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MGMAT 5th Edition - 2 part question

This topic has 3 expert replies and 1 member reply
adigmat2013 Junior | Next Rank: 30 Posts Default Avatar
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MGMAT 5th Edition - 2 part question

Post Mon Aug 05, 2013 2:05 pm
Can someone help?

A metal works company is creating alloy Z by combining alloy X and alloy Y in a specific ratio. Alloy X is 25% copper by weight and alloy Y is 65% copper by weight.

identify the percent of alloy Z that is composed of alloy X and the percent of alloy Z that is copper by weight. These percents must be consistent with each other and with the conditions stated above.

Alloy X (% of Alloy Z) Copper (% of Alloy Z) Percent
25%
35%
50%
60%
65%
75%

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adigmat2013 Junior | Next Rank: 30 Posts Default Avatar
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Post Mon Aug 05, 2013 2:07 pm
The percentages have come under the wrong column. Basically, there are 3 columns ' Alloy X (% of Alloy Z)', 'Copper (% of Alloy Z)' and 'Percent' and the percentages are under the 'Percent' column. We need to choose the correct percentage from the given options.

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GMAT/MBA Expert

Post Wed Feb 22, 2017 11:39 am
Here is a copy of the question with answer choices:


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GMAT/MBA Expert

Post Wed Feb 22, 2017 11:51 am
This is a weighted average question. We're being asked: which is a possible combination of answer choices for the percentage of alloy X within alloy Z, and of copper within alloy Z?

Students often get these questions mixed up, because we have two different kinds of percentages to deal with.

- if the overall mixture were made up of 100% of alloy X, it would have 25% copper

- if the overall mixture were 0% alloy X (100% alloy Y), it would have 65% copper

We can represent this kind of weighted average with a scale (or see-saw):







Based on the above, it would be impossible for the amount of copper in alloy Z to be 25% unless the amount of alloy X was 100% (not an option), or to be 65% unless the amount of X was 0% (also not an option).



Now, test some of the other answer choices:

- what if we has 50% of alloy X, 50% of alloy Y? Then we'd be exactly halfway between 25 and 65% copper: 45%. Since that's not an answer option, we can't have 50% of X.


- If we had 25% of X and 75% of Y, we'd have 0.25(25) + 0.75(65) = 55% copper. Not an answer option.

- If we had 35% of X and 65% of Y, we'd have 0.35(25) + 0.65(65) = 51% - not an option

- If we had 60% of X and 40% of Y, we'd have 0.6(25) + 0.4(65) = 41% - not an option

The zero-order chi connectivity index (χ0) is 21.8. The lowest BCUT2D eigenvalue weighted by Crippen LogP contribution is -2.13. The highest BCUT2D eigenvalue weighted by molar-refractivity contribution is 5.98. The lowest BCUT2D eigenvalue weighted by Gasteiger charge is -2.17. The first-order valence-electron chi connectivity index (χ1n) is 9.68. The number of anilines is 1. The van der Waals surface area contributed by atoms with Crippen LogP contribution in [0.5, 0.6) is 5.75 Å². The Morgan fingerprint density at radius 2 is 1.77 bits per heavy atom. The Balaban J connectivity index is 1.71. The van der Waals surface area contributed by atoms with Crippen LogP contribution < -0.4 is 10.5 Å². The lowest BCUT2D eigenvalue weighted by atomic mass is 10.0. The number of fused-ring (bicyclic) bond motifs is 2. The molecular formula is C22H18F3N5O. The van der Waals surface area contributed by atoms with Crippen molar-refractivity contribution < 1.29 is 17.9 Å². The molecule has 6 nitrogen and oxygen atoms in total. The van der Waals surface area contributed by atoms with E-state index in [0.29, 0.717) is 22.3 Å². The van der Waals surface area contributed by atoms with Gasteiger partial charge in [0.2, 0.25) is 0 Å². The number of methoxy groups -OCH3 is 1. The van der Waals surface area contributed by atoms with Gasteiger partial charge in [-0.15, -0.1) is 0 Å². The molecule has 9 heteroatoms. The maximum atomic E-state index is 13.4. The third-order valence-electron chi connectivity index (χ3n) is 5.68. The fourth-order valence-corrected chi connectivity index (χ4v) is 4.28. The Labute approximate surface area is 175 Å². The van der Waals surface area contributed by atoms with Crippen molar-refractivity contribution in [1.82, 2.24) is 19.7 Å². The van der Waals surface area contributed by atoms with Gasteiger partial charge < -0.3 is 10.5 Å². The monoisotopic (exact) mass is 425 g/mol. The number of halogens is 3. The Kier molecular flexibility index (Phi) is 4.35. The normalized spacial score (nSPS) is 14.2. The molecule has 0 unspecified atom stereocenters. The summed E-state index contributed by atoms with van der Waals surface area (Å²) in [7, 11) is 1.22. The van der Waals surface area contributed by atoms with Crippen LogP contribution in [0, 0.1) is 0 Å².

- If we had 65% of X and 35% of Y, we'd have 0.65(25) + 0.35(65) = 39% - not an option

- If we had 75% of X and 25% of Y, we'd have 0.75(25) + 0.25(65) = 35% - BINGO!

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EdM in Mind, Brain, and Education
Harvard Graduate School of Education


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GMAT/MBA Expert

Post Wed Feb 22, 2017 12:10 pm
One shortcut would be to recognize that weighted averages are PROPORTIONAL.

For example, if you had 5 grams of mixture A that was 20% alcohol, and 10 grams of mixture B that was 50% alcohol, you would have a 1:2 ratio of A:B. The distance between your extreme points (20% and 50%) and the actual amount will be in the same ratio 1:2. Since the total range of possible alcohol percentages is 30 (50 - 20), then the percentage of the total mixture must be 40% (20 away from A's amount, 10 away from B's amount).

In the problem above, you might recognize that the total range is 40 (65% - 25%). Therefore, you might want to start with 25% and 75% for the percentage of alloy X, as that would correspond nicely to a 1:3 or 3:1 ratio out of a total of 4.

For more on weighted averages, see:
https://www.manhattanprep.com/gmat/blog/2016/03/10/want-to-do-better-on-gmat-quant-put-your-pen-down/
https://www.manhattanprep.com/gmat/blog/2012/10/01/breaking-down-gmatprep-weighted-average-problems/
https://www.manhattanprep.com/gmat/blog/2012/11/07/how-to-make-weighted-average-problems-easy/
https://www.manhattanprep.com/gmat/blog/2012/08/09/ryan-goslings-paycheck-weighted-average-on-the-gmat/

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Manhattan Prep GMAT & GRE instructor
EdM in Mind, Brain, and Education
Harvard Graduate School of Education


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